top of page

The Struggle for Authenticity in AI-Generated Content

So, you're scrolling through your social media feeds and stumble upon an interesting article. The headline grabs your attention right away, and as you start reading through the opening paragraph, something feels off. The sentences seem awkward and stilted, the ideas cliched and unoriginal. By the end of the second paragraph, it hits you - AI wrote this.

As AI systems get better at generating long-form content, from blog posts to news articles to even full books, we'll likely encounter more and more machine-made writing pieces without realizing it. While AI can churn out high volumes of coherent and grammatically correct text, what's still lacking is a sense of authenticity.

Real human authors have a voice, a style, and a way of connecting with readers that AI has yet to achieve. For now, we're still struggling with how to make AI-generated content sound and feel real - but someday, we may not be able to tell the difference at all. When that day comes, we'll have some hard questions about truth, creativity, and being human.

Originality and Creativity

Generating truly original content has been an ongoing struggle for AI. Sure, bots can churn out blog posts, social media updates, and product descriptions on demand, but producing something profoundly creative or deeply meaningful? Not so much.

AI systems today are trained on massive datasets of human-created content. They learn by analyzing word patterns, language structures, and concept relationships. The problem is they can only recombine elements from what they've been exposed to. They don't have human intuition, emotional intelligence, or life experiences to draw from.

Some companies are trying to address this by feeding their AI huge volumes of more diverse data, like books, movies, music, and art. The idea is the more knowledge and cultural context an AI has, the more creative it can be. Others focus on instilling AI with more human-like qualities, such as emotion, imagination, and abstract thinking.

Contextual Understanding

For AI to generate authentic and meaningful content, it needs to have a strong grasp of context. Content can seem disjointed, irrelevant, or just plain odd without understanding the context surrounding the topic. As AI systems continue to evolve, improving contextual understanding is key to creating high-quality, valuable content.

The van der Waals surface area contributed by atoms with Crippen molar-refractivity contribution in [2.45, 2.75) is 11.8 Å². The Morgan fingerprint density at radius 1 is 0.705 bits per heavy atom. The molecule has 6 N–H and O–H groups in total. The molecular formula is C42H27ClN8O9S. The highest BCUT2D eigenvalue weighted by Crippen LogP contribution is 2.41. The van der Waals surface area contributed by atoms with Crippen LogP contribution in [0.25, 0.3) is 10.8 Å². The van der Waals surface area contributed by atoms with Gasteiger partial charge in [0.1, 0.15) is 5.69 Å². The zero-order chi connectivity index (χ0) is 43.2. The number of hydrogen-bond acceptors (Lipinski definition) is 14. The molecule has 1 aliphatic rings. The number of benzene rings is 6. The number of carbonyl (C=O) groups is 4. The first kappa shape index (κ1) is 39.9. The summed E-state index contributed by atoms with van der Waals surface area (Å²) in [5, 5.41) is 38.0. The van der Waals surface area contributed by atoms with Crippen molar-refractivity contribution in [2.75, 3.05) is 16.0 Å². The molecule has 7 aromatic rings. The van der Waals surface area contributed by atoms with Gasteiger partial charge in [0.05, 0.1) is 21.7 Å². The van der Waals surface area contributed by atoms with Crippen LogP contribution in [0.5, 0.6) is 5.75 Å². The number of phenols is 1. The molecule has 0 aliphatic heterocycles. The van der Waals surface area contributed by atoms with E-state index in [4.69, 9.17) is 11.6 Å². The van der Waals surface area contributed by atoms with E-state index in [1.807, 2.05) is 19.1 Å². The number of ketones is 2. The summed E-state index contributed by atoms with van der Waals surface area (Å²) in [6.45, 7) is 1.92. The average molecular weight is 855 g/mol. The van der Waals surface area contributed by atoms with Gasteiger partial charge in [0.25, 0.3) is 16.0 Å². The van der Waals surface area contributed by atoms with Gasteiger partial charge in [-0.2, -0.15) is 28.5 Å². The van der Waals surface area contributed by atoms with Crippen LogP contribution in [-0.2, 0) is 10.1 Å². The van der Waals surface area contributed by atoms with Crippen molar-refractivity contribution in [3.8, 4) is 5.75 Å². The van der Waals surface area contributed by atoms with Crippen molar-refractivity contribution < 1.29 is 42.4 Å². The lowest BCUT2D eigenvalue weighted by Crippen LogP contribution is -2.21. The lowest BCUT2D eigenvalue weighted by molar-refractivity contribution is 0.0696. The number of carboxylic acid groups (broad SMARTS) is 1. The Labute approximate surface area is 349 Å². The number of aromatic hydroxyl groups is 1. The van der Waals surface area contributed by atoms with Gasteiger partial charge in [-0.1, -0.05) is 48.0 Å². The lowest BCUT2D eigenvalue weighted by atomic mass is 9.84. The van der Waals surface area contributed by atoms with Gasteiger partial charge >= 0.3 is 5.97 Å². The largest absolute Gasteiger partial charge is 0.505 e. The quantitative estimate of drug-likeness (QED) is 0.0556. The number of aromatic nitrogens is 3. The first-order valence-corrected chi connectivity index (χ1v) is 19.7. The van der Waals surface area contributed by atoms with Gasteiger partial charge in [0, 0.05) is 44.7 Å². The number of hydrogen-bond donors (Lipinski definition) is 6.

AI systems can gain contextual understanding by building knowledge graphs - networks of interlinked information about people, places, events, and concepts.

The more knowledge an AI has in its graph, the better it can link new information to relevant concepts and determine how ideas relate. Some companies invest heavily in constructing broad, multifaceted knowledge graphs to give their AI systems a strong, contextual foundation.

Domain Expertise and Accuracy

AI systems today are trained on massive datasets to gain domain expertise and generate accurate content. However, the knowledge and data used to train language models have limitations. The datasets themselves can reflect and even amplify the biases of their human creators.

AI models also struggle with keeping up to date in a fast-changing world. The training data is fixed at a point in time but the world continues to change, so the model's knowledge becomes outdated. Models would need to be continually retrained on the latest data to overcome this, which is challenging and computationally expensive.

AI systems are narrow in scope and cannot match human intelligence and life experiences. They operate based on patterns in data to generate new content but cannot truly understand what they are writing about in a human sense. The content may be coherent and fluent but lacks the depth of reasoning, emotional intelligence, and imagination.

Legal and Intellectual Property Issues

When AI systems generate content, questions arise about who owns the copyright and intellectual property. If an AI creates a work of art, article, or invention, who owns it? The company that created the AI? The researchers? The public? This issue will become increasingly complex as AI systems become more advanced and autonomous.

For now, most experts agree that the company or researchers that develop an AI system likely own the rights to anything it produces. However, as AI generates more complex, creative works, our laws may need to evolve. Some argue AI should own rights to their creations, while others say AIs are tools and cannot own property. There are also concerns about companies or individuals claiming ownership of public data used to train AIs.

AIs that generate text or media can unintentionally plagiarize or mimic the style of their training data. An AI may paraphrase or combine elements from multiple sources, making plagiarism hard to detect. They may also adopt biases and flaws in their datasets. Researchers must ensure AIs properly trained on diverse, high-quality data to avoid these issues.

As technology advances, so does the sophistication of algorithms and machine learning models. But human creativity, emotional intelligence, and life experiences that shape personal voice are hard to replicate. While AI will improve at mimicking these qualities, we must consider if that's what we really want.

Stay close. Iris Mar Sol is launching an AI writing and prompt creation course in the upcoming days, that will help you learn how to work with any AI tool available online, and create content that can really set you apart from the rest of your competitors who are just feeding up words into the machine.

bottom of page